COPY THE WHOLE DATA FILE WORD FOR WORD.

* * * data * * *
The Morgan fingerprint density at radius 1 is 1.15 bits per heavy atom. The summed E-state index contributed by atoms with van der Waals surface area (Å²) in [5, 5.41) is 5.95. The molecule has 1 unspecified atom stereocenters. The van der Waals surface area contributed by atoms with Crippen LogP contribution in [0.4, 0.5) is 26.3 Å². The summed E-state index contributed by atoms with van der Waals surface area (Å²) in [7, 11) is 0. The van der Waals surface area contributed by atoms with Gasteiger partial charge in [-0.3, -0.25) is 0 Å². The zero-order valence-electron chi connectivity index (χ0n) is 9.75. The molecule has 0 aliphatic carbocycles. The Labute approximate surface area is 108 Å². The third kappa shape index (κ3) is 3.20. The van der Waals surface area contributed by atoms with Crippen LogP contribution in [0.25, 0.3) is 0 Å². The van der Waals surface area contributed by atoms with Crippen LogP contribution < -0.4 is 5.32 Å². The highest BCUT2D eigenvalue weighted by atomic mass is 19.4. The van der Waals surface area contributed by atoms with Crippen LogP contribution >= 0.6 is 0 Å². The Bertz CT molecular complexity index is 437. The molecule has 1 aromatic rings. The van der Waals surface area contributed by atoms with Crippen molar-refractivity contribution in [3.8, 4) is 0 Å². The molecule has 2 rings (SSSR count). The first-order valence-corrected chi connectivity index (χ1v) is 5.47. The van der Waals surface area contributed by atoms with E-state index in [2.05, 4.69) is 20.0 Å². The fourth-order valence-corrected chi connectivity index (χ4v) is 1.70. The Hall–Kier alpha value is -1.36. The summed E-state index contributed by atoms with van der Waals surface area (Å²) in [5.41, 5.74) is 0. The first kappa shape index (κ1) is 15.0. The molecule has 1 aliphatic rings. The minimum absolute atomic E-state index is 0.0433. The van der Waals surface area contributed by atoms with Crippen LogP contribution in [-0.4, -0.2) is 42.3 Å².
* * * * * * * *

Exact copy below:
The Morgan fingerprint density at radius 1 is 1.15 bits per heavy atom. The summed E-state index contributed by atoms with van der Waals surface area (Å²) in [5, 5.41) is 5.95. The molecule has 1 unspecified atom stereocenters. The van der Waals surface area contributed by atoms with Crippen LogP contribution in [0.4, 0.5) is 26.3 Å². The summed E-state index contributed by atoms with van der Waals surface area (Å²) in [7, 11) is 0. The van der Waals surface area contributed by atoms with Gasteiger partial charge in [-0.3, -0.25) is 0 Å². The zero-order valence-electron chi connectivity index (χ0n) is 9.75. The molecule has 0 aliphatic carbocycles. The Labute approximate surface area is 108 Å². The third kappa shape index (κ3) is 3.20. The van der Waals surface area contributed by atoms with Crippen LogP contribution in [0.25, 0.3) is 0 Å². The van der Waals surface area contributed by atoms with Crippen LogP contribution < -0.4 is 5.32 Å². The highest BCUT2D eigenvalue weighted by atomic mass is 19.4. The van der Waals surface area contributed by atoms with Crippen LogP contribution >= 0.6 is 0 Å². The Bertz CT molecular complexity index is 437. The molecule has 1 aromatic rings. The van der Waals surface area contributed by atoms with Crippen molar-refractivity contribution in [3.8, 4) is 0 Å². The molecule has 2 rings (SSSR count). The first-order valence-corrected chi connectivity index (χ1v) is 5.47. The van der Waals surface area contributed by atoms with E-state index in [2.05, 4.69) is 20.0 Å². The fourth-order valence-corrected chi connectivity index (χ4v) is 1.70. The Hall–Kier alpha value is -1.36. The summed E-state index contributed by atoms with van der Waals surface area (Å²) in [5.41, 5.74) is 0. The first kappa shape index (κ1) is 15.0. The molecule has 1 aliphatic rings. The minimum absolute atomic E-state index is 0.0433. The van der Waals surface area contributed by atoms with Crippen LogP contribution in [-0.4, -0.2) is 42.3 Å².